Keeping It Fresh - Lost in the Dust - Part 5
I’m typing super-loudly today, hoping you can hear me over the bang, bang, bang of builders undoing work they just did yesterday. We are now NINE weeks into a 2-3 week bathroom alteration. Keeping it fresh? Are you kidding me?
I married a builder. Not by profession, but definitely by DNA. We have either been building church or altering various homes for as long as I’ve known him. Every now and then, particularly when I’m eating dust in my own bedroom, I just want to stop everything right as it is and for us to settle in the status quo of what we have.
At times like this, my husband takes me by the hand and tells me, “Come, I want to show you something.” And we’ll go stand out on the lawn, looking back at the house and he’ll paint the picture for me of how he sees it all in his mind’s eye. Or we’ll step over the unlaid bricks and scattered tools and make our way into the the middle of a room that smells of concrete and looks like nothing, and he’ll describe where the window is going, and what tiles we’ll use and what colour the walls are going to be painted. “Only the very best for you, my love,” he says half-jokingly as he shows me the tap fittings he’s brought home for approval.
And with vision, the discomfit is replaced into the box of the temporary, rather than the all-consuming. We’re on a mission to stay alive and fresh in a dead and dying world, and we need to know that without vision, people perish.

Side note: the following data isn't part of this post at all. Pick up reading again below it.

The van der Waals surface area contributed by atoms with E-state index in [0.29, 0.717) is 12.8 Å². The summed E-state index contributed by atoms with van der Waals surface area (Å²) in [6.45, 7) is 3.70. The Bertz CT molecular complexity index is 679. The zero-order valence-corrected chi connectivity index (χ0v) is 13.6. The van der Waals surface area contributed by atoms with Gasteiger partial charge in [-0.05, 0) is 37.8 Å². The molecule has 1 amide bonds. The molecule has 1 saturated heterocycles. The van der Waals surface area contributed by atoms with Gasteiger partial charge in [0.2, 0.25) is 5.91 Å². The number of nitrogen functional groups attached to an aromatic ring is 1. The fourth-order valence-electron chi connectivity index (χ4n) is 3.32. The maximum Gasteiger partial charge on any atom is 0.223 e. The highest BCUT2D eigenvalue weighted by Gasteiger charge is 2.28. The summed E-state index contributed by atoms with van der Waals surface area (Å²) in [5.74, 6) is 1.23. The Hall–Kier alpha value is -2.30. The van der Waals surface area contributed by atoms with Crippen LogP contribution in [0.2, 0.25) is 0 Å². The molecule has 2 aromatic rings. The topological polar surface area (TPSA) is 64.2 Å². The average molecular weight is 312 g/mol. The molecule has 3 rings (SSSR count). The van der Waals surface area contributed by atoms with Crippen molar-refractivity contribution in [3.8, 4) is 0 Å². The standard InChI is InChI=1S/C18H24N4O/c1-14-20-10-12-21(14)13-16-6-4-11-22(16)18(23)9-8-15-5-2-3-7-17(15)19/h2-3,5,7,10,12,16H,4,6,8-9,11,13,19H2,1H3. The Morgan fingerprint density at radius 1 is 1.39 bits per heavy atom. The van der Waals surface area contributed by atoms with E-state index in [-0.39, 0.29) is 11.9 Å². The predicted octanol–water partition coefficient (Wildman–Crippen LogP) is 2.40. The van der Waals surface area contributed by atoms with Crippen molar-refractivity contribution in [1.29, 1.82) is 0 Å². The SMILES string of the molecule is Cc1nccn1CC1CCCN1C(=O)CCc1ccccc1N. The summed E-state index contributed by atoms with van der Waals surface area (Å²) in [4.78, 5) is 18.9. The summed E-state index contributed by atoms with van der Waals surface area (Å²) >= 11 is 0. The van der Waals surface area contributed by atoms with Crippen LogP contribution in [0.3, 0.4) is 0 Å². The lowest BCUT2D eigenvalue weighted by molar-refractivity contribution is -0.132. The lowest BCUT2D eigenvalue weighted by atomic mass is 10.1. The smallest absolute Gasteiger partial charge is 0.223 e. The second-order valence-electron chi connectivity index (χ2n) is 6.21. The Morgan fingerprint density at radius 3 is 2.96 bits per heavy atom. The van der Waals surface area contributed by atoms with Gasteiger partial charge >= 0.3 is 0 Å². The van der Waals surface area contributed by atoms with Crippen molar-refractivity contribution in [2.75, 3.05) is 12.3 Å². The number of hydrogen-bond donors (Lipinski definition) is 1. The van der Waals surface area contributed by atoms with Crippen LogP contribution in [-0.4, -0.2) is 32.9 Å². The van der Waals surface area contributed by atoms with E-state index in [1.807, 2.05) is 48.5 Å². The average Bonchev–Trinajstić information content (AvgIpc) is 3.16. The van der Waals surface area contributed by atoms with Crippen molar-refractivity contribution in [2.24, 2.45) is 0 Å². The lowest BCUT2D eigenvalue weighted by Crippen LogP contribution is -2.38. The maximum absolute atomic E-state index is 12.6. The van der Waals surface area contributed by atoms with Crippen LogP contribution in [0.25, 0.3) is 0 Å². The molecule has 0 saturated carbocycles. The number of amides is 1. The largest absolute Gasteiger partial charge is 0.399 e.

Temporary things can kill you if you get lost in the dust.
Because too often we allow things that won’t last to become the things that finish us off and we forget that this body might by heading the same way as the world, but we are a spirit-led people and our spirit-life is just beginning!
Yes, we’re enduring the empty futility of this age of the temporary, but I am convinced that any suffering we endure is less than nothing compared to the vision we can get of the future. ‘For the hope set before us’ is the cry of our hearts as we step away from the dust and the banging, clanging noise, and take hold of the hand of the one who knows and let him lead us in what we should see.
And friend, whose heart is broken over what you’ve lost and what (or who) is dying in your very arms, I want to promise you that Jesus never breaks his promises, and when he promised you and yours life, he meant it. But it’s life for the eternal things, it’s a spirit-led life he’s promised. And the dust must settle and the temporary must die before the next is revealed. Oh, the agony!
"To this day we are aware of the universal agony and groaning of creation, as if it were in the contractions of labour for childbirth. And it’s not just creation. We who have already experienced the firstfruits of the Spirit also inwardly groan as we passionately long to experience our full status as God’s sons and daughters—including our physical bodies being transformed.
For this is the hope of our salvation.
But hope means that we must trust and wait for what is still unseen. For why would we need to hope for something we already have? So because our hope is set on what is yet to be seen, we patiently keep on waiting for its fulfillment." (Romans 8:22-25 (TPT))